In 2017, an equal number of countries (67) had increases and decreases in their scores on the Government Restrictions Index (GRI), and nearly the same number of countries (64) had no change in score from 2016 to 2017. This is the first year since Pew Research Center began analyzing restrictions on religion in 2007 that increases in GRI scores have matched decreases. In 2016 and 2015, the number of countries with increases in GRI scores was about double the number with decreases.
Unlike 2016, when Gambia was the only country to experience a large increase (2.0 points or more) in its GRI score, it was the only country to see a large decrease in score in 2017. This reversal was due in part to President Adama Barrow’s announcement that Gambia would become a secular republic once again, in accordance with its constitution. In late 2015, former President Yahya Jammeh had proclaimed Gambia an Islamic state.89 No countries had large increases in GRI scores in 2017.
Fourteen countries saw modest changes (1.0 to 1.9 points) in their GRI scores, with nine of those countries registering increases and five having decreases. One of the increases occurred in the Netherlands, where religious leaders reported that religious organizations had been barred from proselytizing at asylum centers.90 And in the Republic of the Congo, which had a decrease in its GRI score, there were fewer reported incidents of government harassment in 2017.
Most countries (119 out of 198) experienced only small changes (less than 1.0 point) in their GRI scores. Nearly equal numbers had increases (58) and decreases (61).
Changes in social hostilities involving religion
Mali was the only country in 2017 to experience a large change (2.0 points or more) in social hostilities, rising from the “moderate” category to the “high” category. Some of this increase was due to several incidents of religious groups attempting to prevent other religious groups from operating. For example, the Malian Episcopal Conference reported multiple incidents of harassment, including in August, when suspected members of a militant Islamist group forced Christians to remove the bell from their church.91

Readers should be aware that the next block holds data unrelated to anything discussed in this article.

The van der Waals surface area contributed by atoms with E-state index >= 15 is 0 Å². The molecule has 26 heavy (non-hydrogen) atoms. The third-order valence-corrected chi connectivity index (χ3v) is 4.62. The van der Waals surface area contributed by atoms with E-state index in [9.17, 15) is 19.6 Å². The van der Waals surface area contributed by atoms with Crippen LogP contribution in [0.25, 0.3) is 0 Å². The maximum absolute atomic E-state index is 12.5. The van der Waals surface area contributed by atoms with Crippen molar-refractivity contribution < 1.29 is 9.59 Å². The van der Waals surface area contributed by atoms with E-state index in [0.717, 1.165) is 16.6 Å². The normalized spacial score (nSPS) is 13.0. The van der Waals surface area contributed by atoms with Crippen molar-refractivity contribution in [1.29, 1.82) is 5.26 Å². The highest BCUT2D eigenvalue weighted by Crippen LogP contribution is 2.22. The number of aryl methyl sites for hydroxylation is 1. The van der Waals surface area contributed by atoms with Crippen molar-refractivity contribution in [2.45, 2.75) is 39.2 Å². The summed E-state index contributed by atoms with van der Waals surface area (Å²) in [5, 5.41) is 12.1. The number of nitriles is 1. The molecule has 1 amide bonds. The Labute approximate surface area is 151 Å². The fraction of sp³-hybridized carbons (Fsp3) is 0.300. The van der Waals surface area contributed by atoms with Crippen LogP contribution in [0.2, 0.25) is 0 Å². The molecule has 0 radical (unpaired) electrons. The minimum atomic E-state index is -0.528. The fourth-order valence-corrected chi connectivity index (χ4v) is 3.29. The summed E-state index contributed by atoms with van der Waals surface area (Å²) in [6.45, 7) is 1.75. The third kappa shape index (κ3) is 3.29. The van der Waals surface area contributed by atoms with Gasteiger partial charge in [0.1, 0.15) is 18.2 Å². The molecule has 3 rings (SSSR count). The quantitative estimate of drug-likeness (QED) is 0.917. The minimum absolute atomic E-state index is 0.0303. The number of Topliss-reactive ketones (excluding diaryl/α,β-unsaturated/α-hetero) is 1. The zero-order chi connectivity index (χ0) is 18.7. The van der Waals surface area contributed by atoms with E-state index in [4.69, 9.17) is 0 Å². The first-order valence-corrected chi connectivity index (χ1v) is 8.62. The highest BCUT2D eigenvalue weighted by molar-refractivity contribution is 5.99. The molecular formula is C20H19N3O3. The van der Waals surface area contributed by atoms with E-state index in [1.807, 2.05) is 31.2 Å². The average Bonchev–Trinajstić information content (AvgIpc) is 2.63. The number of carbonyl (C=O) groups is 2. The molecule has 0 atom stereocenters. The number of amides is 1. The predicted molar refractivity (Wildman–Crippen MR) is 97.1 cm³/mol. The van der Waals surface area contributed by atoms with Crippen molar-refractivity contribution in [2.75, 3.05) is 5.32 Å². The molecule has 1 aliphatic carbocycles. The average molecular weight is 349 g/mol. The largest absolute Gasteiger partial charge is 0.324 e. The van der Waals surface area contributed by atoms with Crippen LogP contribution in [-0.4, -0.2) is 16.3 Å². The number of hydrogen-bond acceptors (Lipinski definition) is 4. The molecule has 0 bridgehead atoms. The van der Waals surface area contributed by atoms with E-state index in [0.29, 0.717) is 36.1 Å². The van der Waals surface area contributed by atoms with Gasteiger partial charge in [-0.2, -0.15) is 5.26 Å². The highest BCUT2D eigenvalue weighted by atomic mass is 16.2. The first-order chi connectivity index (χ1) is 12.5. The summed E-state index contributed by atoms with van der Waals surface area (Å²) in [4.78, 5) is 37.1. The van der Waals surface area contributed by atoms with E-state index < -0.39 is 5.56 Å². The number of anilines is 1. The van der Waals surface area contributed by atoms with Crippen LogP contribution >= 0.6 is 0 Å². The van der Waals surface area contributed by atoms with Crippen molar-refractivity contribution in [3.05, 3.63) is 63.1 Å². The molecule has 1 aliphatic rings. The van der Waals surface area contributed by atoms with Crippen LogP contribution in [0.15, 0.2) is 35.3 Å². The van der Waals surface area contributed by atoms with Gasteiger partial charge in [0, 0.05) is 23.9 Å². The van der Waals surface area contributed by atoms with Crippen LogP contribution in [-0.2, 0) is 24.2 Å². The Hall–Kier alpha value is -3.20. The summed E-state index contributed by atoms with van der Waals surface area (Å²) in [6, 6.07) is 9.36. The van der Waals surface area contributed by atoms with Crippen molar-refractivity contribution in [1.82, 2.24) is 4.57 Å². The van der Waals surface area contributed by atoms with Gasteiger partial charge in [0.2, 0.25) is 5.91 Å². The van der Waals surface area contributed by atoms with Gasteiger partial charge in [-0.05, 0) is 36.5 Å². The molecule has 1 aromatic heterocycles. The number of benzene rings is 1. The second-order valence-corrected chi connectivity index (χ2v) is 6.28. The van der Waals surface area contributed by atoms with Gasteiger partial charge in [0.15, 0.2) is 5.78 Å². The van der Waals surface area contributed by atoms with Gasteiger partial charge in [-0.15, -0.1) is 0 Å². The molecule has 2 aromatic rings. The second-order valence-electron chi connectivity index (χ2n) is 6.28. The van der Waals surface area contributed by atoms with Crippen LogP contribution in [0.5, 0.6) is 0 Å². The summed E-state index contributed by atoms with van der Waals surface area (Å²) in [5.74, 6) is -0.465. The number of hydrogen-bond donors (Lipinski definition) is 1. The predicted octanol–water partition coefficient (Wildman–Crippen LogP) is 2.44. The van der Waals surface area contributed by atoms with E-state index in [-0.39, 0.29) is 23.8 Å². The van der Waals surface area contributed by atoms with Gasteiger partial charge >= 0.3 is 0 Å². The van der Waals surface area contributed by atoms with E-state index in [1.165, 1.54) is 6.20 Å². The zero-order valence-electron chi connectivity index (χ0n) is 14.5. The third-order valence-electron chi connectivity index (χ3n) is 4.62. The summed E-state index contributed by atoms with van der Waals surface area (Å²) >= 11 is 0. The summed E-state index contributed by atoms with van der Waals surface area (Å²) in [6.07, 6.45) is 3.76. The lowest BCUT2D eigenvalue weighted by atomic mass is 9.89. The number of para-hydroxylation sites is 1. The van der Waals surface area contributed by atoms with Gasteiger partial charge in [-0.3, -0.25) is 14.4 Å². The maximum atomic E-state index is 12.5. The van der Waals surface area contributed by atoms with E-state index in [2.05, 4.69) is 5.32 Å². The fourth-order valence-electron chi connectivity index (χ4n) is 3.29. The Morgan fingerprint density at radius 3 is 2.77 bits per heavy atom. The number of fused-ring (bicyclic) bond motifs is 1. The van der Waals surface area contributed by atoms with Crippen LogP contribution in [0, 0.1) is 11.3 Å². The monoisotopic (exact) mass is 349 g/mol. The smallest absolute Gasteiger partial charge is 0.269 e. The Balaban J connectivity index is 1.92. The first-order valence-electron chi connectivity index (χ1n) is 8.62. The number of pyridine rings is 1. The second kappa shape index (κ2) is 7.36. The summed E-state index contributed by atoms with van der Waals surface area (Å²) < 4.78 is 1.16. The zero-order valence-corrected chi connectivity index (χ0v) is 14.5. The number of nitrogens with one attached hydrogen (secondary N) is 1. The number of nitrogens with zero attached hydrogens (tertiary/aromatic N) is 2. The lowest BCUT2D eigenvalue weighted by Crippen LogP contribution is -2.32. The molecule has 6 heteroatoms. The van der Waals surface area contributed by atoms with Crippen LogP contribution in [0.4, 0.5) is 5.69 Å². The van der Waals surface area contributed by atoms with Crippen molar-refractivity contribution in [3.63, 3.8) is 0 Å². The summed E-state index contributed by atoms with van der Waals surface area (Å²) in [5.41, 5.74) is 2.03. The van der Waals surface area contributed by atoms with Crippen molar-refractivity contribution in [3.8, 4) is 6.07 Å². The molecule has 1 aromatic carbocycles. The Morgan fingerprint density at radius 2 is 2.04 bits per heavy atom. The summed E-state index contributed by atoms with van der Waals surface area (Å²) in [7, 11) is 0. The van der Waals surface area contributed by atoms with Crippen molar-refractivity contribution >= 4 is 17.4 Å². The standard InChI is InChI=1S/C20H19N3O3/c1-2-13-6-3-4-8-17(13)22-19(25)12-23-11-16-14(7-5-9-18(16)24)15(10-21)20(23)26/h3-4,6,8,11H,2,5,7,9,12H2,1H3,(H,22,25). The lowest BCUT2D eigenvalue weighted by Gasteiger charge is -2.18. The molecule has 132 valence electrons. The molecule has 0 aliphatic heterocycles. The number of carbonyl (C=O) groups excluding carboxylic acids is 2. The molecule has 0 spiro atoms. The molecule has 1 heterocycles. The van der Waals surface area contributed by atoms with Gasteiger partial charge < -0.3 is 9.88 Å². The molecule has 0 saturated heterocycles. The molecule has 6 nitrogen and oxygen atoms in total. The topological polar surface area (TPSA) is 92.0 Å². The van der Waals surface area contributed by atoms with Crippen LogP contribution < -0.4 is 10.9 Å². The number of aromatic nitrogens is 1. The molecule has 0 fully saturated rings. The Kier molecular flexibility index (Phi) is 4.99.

Thirty-two countries registered modest changes in SHI scores (1.0 to 1.9 points), including 16 increases and the same number of decreases. In Bulgaria, where social hostilities involving religion were on the rise, physical assaults against Jehovah’s Witnesses and Latter-day Saints (also known as Mormons) continued, and there were additional reports of attacks on Muslims in 2017. For example, in June, a Muslim cleric’s wife (who was wearing a head scarf) and daughters were physically and verbally attacked by two teenage girls in a supermarket parking lot. In addition, Protestant pastors reported being harassed by Orthodox Christian priests, unlike in the previous year.92
Out of the 198 countries in the study, 108 experienced small changes in their SHI scores (0.1 to 0.9 points) – 49 with increases and 59 with decreases. There was no change in SHI score in 57 countries.
Changes in overall restrictions on religion
Looking at changes in overall restrictions (including both government restrictions and social hostilities involving religion) can provide a more complete picture of religious restrictions in a country. In 2017, a similar number of countries had increases in overall scores (85 countries) and decreases (87). Most of these countries had small changes in their scores.
Among the countries with increases, 67 had small increases and 17 had modest increases. Only one country (Mali) had a large increase in its overall score. Similarly, within the countries that had decreases, most (68) had small decreases and fewer (18) had modest decreases. And only one country, Gambia, had a large decrease in its overall score.
Twenty-six countries had no change in their overall scores between 2016 and 2017.